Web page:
The 2010s Radicalized Video Games—and the People Who Make Them

The 2010s Radicalized Video Games—and the People Who Make Them

The 2010s Radicalized Video Games—and the People Who Make Them

As an increasing number of games began to critique 21st century capitalism, their designers in the US battled for unionization.


On March 1, 2017, David Kanaga stepped onto the Independent Games Festival (IGF) stage in San Francisco to collect his Nuovo award for Oiκοςpiel, Book I, a game in which the player traverses a series of surreal environments in a bid to help dogs form a labor union (it’s as strange as it sounds).

“Fuck Trump, fuck Pence, this country’s built on immigrants,” chanted the Bay Area video game maker before tabling another idea to his audience. Kanaga implored those sitting before him (and the thousands of others following remotely behind computer screens) to pool 5 percent of their income into creating a video game union. “I just want you to think about it,” he said. “There’s a lot of people struggling to make ends meet.”

In the week leading up to the IGF, Kanaga approached other industry workers at its week-long parent event, the Game Developers Conference (GDC), including game maker Emma Kinema. The following year, with high-profile mass layoffs at major companies such as Tell Tale casting a shadow over the industry, Kinema and Liz Ryerson (a previous collaborator with Kanaga) cofounded the grassroots organization Game Workers Unite. Their long-term aim was the unionization of the video game industry, although the group is not a union itself.

Beginning as a small Facebook group before expanding into Discord, the duo and 20 other activists organized a whirlwind week of demonstrations and events at the GDC, as well as distributing a zine, fliers, pins, and badges to its attendees. The atmosphere, Kinema recalls, was “pure electric”; support swelled, international branches of the organization followed, and the prospect of US video game unionization edged closer.

Kanaga, a long-haired Bay Area resident, began working in games as a composer on experimental music titles such as 2013’s Proteus and 2015’s Panoramical. But Oiκοςpiel, Book I was his first solo project. In interviews and talks about the game, he detailed complex academic theory one minute before referencing pop culture the next. As for his own labor politics, Kanaga’s outlook was shaped by the simple microeconomic reality of life as a freelance composer alongside his annual dips into the GDC’s “ocean of capital,” first as a volunteer and then as a professional. “You talk to someone who’s totally poor and then you talk to someone scoring a multimillion-dollar deal,” he said over a video call, highlighting the industry’s often profoundly unequal wealth distribution.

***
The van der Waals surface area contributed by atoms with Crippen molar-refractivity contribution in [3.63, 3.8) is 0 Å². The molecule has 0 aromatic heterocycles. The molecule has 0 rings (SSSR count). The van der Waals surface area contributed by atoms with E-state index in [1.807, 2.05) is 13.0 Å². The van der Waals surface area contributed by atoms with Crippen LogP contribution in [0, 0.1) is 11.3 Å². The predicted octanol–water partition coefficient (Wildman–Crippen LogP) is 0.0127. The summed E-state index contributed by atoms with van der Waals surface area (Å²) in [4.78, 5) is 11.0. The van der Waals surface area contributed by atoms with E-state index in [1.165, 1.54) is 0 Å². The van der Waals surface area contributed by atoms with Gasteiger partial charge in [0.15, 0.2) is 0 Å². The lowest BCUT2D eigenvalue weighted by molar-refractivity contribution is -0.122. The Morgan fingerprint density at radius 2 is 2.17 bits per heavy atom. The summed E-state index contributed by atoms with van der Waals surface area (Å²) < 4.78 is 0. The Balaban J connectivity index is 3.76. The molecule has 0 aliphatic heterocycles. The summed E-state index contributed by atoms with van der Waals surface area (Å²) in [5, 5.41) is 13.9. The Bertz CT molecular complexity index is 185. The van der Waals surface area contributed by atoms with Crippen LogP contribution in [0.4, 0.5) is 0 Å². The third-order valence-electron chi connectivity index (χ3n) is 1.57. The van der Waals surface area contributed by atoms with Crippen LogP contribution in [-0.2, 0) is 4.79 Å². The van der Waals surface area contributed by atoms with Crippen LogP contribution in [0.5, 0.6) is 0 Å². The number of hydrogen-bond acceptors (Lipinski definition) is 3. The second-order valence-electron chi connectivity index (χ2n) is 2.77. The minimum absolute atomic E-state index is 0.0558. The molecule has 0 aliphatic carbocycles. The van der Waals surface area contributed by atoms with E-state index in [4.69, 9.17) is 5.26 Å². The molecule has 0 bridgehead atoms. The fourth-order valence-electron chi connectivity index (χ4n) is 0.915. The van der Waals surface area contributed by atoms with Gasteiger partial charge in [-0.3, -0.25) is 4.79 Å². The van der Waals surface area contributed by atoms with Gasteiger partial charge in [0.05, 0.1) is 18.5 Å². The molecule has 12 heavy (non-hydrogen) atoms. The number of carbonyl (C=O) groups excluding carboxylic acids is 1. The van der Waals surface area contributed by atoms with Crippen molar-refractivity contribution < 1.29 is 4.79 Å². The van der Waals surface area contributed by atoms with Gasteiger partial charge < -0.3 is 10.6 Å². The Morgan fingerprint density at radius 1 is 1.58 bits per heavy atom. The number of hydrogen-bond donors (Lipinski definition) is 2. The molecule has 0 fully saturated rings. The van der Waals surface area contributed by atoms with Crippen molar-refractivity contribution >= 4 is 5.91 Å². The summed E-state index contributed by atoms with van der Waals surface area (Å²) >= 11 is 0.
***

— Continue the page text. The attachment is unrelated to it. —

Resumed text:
In the broader universe of independent video games, these politics grew more prominent over the course of the past decade. It all began during 2008’s “indie boom,” a spate of commercial successes that coincided with–and might have even profited from—the most severe financial crash since the Great Depression. Small teams or solo game makers began to digitally distribute their games through online stores for the first time. Braid, a 2D platformer like Mario written and designed by Jonathan Blow, became the scene’s first mega-hit—though it was riskier and more personal than its traditional counterparts. The game was released for the Xbox 360 console during during what Microsoft described as its Summer of Arcade: a marketing initiative designed to amplify such independent titles.

That year, any given console owner with an Internet connection was likely to have played Blow’s games. It didn’t hurt that 3.6 million people were newly out of a job thanks to the recession; indeed, a 2009 study found gaming reached an all time high during the economic crisis.